President Obama makes a statement about the fiscal budget situation
I spent a nice little chunk of the last day of 2012 in the auditorium of the Eisenhower Executive Office Building waiting for President Barack Obama to enter the room and make a statement about the budget negotiations. Being in the 11th hour of the fiscal budget battle, this public engagement event had all the feel of a press conference but without the usual suspects of White House correspondents.

Instead, a friendly group of citizens were invited based on stories submitted when the White House new media team asked “what would you do with $2,000” — the $2,000 we will pay in taxes if there is no budget agreement by midnight December 31, 2012. According to Macon Phillips, director of the White House Office for Digital Strategies, our stories were read, scored, and the high scores were sent up the ranks, et voila! there was an invitation email in my inbox. I was honored to be invited and I said as much in my RSVP. I’m old school. When you receive an invitation from the White House, you go. Cancel all appointments.

What did I say to merit this invitation? The truth. $2,000 could purchase upgrades for my business. My home could use some attention. No doubt my healthcare payments will go up in 2013. Utilities. Food prices continue to go up. Everybody’s gotta eat. I could probably use $2,000 extra.

And What did the President say? I don’t think the President would’ve made any statement about the fiscal negotiations unless he had a break through in his pocket which he did, and something to report. I did take notice it was a “gloves off” moment. You can read for yourself here. See it here.

But the 2 hours leading up to President Obama’s statement, before the cameras entered the room, may have been just as important as the official word. It was great to hear about the process and priorities of the Digital Strategy Office and the Office of Public Engagement headed by Jon Carson. The Digital Strategy Office handles the White House email, social media, as well as the website pages on that include the “We the People: Your Voice in Government” petition page. Apparently for Macon he saw an opportunity for a connection with the President’s fiercest critics through this site that included a secession petition created after the President’s victory in November — over 150,000, exceeding the required 25,000 for an official response.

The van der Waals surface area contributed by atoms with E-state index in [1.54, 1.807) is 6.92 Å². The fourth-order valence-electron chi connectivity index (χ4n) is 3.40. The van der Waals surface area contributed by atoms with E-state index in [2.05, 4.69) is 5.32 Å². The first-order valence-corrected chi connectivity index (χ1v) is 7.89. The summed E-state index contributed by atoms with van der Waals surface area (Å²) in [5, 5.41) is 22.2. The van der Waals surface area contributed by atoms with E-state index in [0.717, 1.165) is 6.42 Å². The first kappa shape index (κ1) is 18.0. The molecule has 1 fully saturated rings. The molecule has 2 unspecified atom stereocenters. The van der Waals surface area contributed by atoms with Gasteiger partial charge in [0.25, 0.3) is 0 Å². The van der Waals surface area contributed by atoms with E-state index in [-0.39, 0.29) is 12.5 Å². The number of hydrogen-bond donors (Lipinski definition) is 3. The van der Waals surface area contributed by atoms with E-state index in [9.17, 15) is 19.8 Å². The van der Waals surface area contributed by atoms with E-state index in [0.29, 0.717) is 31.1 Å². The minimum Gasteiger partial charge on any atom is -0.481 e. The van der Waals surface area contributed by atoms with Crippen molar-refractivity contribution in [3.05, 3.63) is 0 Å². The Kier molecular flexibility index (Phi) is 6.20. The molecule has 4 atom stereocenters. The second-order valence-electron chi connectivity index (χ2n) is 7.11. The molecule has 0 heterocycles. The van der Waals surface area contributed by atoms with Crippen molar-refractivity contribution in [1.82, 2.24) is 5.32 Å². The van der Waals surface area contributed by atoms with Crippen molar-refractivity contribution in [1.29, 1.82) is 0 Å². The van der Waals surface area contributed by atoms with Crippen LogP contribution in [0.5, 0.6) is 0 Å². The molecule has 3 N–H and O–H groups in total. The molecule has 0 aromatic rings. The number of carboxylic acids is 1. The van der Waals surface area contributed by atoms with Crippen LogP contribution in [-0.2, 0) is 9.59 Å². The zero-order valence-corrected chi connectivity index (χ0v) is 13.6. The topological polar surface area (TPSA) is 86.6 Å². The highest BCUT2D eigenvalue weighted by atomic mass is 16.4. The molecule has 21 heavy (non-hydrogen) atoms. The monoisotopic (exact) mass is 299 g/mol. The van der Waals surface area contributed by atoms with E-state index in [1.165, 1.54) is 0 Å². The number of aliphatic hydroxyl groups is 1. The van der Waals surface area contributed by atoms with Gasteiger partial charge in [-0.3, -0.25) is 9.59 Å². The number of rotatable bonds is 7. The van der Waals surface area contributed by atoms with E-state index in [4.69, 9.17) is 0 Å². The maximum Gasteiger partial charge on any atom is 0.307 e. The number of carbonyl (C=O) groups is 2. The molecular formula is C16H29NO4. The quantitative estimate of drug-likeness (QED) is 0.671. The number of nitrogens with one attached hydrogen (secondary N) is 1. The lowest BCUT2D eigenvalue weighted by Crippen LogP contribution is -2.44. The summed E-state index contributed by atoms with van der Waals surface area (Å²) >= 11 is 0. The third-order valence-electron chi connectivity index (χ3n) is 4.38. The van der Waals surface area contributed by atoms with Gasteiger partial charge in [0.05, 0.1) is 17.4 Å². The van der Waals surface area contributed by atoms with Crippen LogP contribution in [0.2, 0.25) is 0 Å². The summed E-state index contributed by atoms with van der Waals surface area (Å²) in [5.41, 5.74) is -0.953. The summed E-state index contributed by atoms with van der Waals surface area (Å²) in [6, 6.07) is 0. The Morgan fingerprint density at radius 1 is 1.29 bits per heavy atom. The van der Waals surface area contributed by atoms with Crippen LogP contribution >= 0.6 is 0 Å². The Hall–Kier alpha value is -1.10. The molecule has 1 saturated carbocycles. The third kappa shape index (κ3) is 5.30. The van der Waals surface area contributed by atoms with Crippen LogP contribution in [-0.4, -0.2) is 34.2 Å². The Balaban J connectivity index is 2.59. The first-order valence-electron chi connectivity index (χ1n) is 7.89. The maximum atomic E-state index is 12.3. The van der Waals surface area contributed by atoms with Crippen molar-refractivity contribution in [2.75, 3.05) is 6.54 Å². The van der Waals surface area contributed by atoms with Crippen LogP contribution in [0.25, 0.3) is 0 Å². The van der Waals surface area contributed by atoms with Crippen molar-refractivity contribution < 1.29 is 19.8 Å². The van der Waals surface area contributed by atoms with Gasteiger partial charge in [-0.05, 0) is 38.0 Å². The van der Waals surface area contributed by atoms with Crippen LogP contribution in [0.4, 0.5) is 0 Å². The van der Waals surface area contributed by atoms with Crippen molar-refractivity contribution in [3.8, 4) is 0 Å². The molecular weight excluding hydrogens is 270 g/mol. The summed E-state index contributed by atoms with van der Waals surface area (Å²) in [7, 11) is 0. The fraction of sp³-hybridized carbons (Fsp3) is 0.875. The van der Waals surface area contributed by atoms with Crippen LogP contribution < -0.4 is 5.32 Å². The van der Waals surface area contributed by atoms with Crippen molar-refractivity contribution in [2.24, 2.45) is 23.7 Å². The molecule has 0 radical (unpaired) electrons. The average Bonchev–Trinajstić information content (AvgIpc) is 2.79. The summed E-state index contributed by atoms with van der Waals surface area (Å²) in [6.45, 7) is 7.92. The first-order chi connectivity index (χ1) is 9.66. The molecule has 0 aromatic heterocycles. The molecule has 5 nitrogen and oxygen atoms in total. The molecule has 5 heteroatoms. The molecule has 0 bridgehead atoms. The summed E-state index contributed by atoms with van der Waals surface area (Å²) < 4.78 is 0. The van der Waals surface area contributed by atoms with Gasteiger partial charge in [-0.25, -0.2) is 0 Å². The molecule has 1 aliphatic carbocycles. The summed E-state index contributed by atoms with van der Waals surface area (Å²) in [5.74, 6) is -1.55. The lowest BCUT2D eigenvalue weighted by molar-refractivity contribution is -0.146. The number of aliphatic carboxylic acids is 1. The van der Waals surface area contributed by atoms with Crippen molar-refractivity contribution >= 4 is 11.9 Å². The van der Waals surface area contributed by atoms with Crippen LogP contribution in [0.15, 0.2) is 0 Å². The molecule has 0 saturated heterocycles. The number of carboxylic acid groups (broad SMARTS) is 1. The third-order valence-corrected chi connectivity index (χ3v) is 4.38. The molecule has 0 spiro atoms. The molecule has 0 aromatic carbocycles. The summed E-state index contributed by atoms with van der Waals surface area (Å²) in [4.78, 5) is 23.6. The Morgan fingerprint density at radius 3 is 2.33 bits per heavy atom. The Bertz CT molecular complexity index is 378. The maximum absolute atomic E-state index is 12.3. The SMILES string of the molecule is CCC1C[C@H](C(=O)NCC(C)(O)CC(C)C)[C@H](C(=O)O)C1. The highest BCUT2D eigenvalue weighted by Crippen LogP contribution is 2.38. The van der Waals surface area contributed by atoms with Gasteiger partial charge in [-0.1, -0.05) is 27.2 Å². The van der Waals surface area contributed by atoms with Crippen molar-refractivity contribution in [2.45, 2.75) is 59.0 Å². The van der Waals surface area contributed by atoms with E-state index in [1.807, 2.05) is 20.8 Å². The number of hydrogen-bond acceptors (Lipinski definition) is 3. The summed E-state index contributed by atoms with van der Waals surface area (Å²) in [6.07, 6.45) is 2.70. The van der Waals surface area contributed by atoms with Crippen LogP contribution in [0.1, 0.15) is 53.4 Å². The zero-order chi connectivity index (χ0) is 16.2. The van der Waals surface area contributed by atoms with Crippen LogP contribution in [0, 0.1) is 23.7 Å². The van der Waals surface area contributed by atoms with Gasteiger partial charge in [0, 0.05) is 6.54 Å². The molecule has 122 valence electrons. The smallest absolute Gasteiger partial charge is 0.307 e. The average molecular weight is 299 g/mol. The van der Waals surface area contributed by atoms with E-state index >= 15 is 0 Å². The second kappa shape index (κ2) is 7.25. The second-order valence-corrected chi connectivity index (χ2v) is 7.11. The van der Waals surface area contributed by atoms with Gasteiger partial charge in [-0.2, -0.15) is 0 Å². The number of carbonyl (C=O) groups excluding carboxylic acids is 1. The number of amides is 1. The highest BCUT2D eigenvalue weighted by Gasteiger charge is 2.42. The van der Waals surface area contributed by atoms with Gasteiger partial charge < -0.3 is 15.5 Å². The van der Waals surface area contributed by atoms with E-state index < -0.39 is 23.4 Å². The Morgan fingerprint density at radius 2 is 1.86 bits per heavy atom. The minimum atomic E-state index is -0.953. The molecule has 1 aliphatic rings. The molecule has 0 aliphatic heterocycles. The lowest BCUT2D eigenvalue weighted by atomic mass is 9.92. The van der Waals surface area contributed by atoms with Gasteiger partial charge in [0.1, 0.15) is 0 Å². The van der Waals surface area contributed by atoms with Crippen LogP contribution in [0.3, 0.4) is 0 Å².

It seems one of the goals and lessons of domestic issues communications is the first go-to for the President is the public just as it was in the campaign.

Macon and Jon took time for a Q&A with we the invited people.

A man in a walker asked why “middle class” is the focus of all policy and there is no talk about the poor or what the administraiton is doing for poor people, many of whom were instrumental in his re-election, especially the victory in Florida he pointed out. John Carson took this one mentioning the unemployment benefits in the negotiations as part of the budget’s aid to the poor. Is that all? It’s too bad during moments like these when a citizen is at the cusp of making a valid point and is so moved to make a lengthier statement when perhaps questions could be more enlightening for everyone. “To everything, there is a season” the bible says. As the man continued to talk, I noticed a number of the citizens in the room groaning. This was not a “Power to the P” moment.

Jon Carson shared a statistic — 93% of Americans believe they are part of the middle class. This statistic was part of Carson’s point about the importance of words. And “middle class” resonates with a majority of American citizens. Words matter. I totally get that. But where did the 93% statistic originate? After doing a little online research, the source that comes to the top is House Speaker John Boehner in an interview on Fox Radio in August 2012:

“93% of Americans believe they’re a part of the middle class. That’s why you hear the President talk about the middle class every day, because he’s talking to 93% of the American people.”